* Fed is testing limits of credibility with latest
* Unemployment threshold could tie Fed's hands on inflation,
* Stein: Fed rules on foreign banks should make them more
By Rick Rothacker
CHARLOTTE, Dec 17 The U.S. Federal Reserve's
latest policy actions are unlikely to do much to bring down
unemployment and carry a "material" risk of sparking inflation,
one of the U.S. central bank's most hawkish policymakers said on
"I see material upside risks to inflation in 2014 and
beyond, given the current trajectory for monetary policy,"
Richmond Fed President Jeffrey Lacker told the Charlotte Chamber
of Commerce Annual Economic Outlook Conference.
Lacker, who dissented at every Fed policy-setting meeting
this year, also warned the central bank's growing stable of
assets makes it much more vulnerable to "small errors."
The Fed is "straining to provide as much stimulus as
possible without endangering our price-stability credibility,"
he said on CNBC television. "My worry and the reason I dissented
... is that we seem to be willing to test the limits of that
Last week the Fed said it would buy $45 billion in
longer-term Treasuries each month, on top of its monthly
purchases of $40 billion in mortgage-backed securities, until it
sees a substantial improvement in the outlook for the U.S. labor
And for the first time, the Fed vowed to keep interest rates
low until unemployment falls to at least 6.5 percent, as long as
inflation does not threaten to rise above 2.5 percent.
This replaced a previous commitment to hold
rates down until at least mid-2015.
Lacker said he backed dumping the calendar-based policy. But
he argued the 6.5 percent threshold is "risky" because the
unemployment rate is not a complete measure of the labor market,
and because the Fed cannot directly control the jobless rate.
"The risk is that people become fixated on it, and it
becomes an interference in our communications," he told CNBC,
adding it could create tension with the Fed's mandate to keep
It could also tie the Fed's hands, "preventing a preemptive
move against inflation," Lacker told reporters later in the day.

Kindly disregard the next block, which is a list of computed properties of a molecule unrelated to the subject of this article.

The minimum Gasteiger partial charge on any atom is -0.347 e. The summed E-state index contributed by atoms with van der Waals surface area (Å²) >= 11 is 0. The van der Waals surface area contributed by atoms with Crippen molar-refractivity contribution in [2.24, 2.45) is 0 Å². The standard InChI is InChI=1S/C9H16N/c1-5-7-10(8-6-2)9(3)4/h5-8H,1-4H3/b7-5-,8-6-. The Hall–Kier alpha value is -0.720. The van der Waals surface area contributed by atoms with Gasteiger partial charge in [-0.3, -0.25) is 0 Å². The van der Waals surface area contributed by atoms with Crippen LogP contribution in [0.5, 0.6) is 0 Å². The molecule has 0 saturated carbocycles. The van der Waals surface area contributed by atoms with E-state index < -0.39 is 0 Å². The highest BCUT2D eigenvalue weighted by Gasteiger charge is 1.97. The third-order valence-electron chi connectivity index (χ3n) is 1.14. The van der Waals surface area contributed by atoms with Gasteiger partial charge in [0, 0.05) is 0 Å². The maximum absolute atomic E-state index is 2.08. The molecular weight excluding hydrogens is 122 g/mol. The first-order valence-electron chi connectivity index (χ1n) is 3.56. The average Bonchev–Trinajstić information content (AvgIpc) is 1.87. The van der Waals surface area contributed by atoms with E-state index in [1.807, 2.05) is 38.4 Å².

"I should be clear I don't see inflation risks in the year
ahead," he said. "And maybe they won't be large in 2014, but
it's at that time where growth picks up where people are going
to start questioning, 'Are they going to move pre-emptively or
not?' that makes me worry about the implications of this."
Lacker added he expects the United States to reach 6.5
percent unemployment in about three years. The jobless rate was
7.7 percent last month, down from previous levels not because of
fast job growth but because more discouraged workers are leaving
the labor force.
Lacker forecast the U.S. economy to grow about 2 percent
next year and to "begin to firm" the following year. A sudden
rise in energy prices or an unexpected downturn in a major U.S.
trading partner could knock that pace down, he said.
On the other hand, if U.S. lawmakers make convincing
progress toward fiscal sustainability, a stronger-than-expected
resurgence is "not inconceivable," he added, as relief releases
a "rush of pent-up spending."
In any event, Lacker said, monetary policy alone can do
little to improve economic growth or bring down unemployment,
currently at 7.7 percent.
"Our primary responsibility at the Federal Reserve is to
keep inflation low and stable," he said, noting that inflation
has averaged near the Fed's 2 percent goal over the last 20
"We do not really know whether monetary policy can make a
sustainable difference in labor market outcomes, and we may be
attempting to achieve more rapid improvement than is feasible,"
Federal Reserve Board Governor Jeremy Stein, speaking
separately in Frankfurt, did not comment on the U.S. economic
outlook or monetary policy in his prepared remarks, but instead
focused on what he said would be the benefits of proposed rules
from the Fed last week to tighten oversight of foreign banks.
The plan would force foreign banks to group all their
subsidiaries under a holding company, subject to the same
capital standards as U.S. holding companies. The biggest banks
will also need to hold liquidity buffers.
"These rules should reduce the pressure on foreign banks
that rely heavily on short-term dollar funding to either sell
illiquid dollar assets or cut back on dollar lending in times of
financial stress," Stein said.